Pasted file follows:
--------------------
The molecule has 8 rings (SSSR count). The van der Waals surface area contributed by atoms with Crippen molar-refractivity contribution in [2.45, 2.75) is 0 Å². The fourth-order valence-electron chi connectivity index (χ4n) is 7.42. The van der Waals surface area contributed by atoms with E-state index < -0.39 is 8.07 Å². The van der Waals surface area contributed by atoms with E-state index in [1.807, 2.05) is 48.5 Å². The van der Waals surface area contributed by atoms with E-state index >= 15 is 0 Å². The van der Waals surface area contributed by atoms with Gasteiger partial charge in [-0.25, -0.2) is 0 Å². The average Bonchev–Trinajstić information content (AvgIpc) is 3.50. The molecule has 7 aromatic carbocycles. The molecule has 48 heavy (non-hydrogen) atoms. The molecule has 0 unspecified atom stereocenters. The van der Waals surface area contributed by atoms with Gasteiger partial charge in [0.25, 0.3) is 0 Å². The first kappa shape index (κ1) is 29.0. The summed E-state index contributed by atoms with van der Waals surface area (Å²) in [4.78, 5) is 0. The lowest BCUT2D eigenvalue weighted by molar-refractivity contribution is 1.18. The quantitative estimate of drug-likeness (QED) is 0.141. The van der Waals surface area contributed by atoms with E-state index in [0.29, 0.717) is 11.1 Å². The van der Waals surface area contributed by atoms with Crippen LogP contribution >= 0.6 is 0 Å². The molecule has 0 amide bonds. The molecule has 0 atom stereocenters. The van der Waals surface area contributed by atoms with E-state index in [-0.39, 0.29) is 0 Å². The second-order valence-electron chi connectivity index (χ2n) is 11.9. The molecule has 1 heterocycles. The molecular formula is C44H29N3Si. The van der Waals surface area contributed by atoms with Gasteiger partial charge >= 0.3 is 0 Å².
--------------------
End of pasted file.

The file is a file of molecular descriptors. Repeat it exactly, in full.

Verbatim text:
The molecule has 8 rings (SSSR count). The van der Waals surface area contributed by atoms with Crippen molar-refractivity contribution in [2.45, 2.75) is 0 Å². The fourth-order valence-electron chi connectivity index (χ4n) is 7.42. The van der Waals surface area contributed by atoms with E-state index < -0.39 is 8.07 Å². The van der Waals surface area contributed by atoms with E-state index in [1.807, 2.05) is 48.5 Å². The van der Waals surface area contributed by atoms with E-state index >= 15 is 0 Å². The van der Waals surface area contributed by atoms with Gasteiger partial charge in [-0.25, -0.2) is 0 Å². The average Bonchev–Trinajstić information content (AvgIpc) is 3.50. The molecule has 7 aromatic carbocycles. The molecule has 48 heavy (non-hydrogen) atoms. The molecule has 0 unspecified atom stereocenters. The van der Waals surface area contributed by atoms with Gasteiger partial charge in [0.25, 0.3) is 0 Å². The first kappa shape index (κ1) is 29.0. The summed E-state index contributed by atoms with van der Waals surface area (Å²) in [4.78, 5) is 0. The lowest BCUT2D eigenvalue weighted by molar-refractivity contribution is 1.18. The quantitative estimate of drug-likeness (QED) is 0.141. The van der Waals surface area contributed by atoms with E-state index in [0.29, 0.717) is 11.1 Å². The van der Waals surface area contributed by atoms with Crippen LogP contribution >= 0.6 is 0 Å². The molecule has 0 amide bonds. The molecule has 0 atom stereocenters. The van der Waals surface area contributed by atoms with E-state index in [-0.39, 0.29) is 0 Å². The second-order valence-electron chi connectivity index (χ2n) is 11.9. The molecule has 1 heterocycles. The molecular formula is C44H29N3Si. The van der Waals surface area contributed by atoms with Gasteiger partial charge >= 0.3 is 0 Å².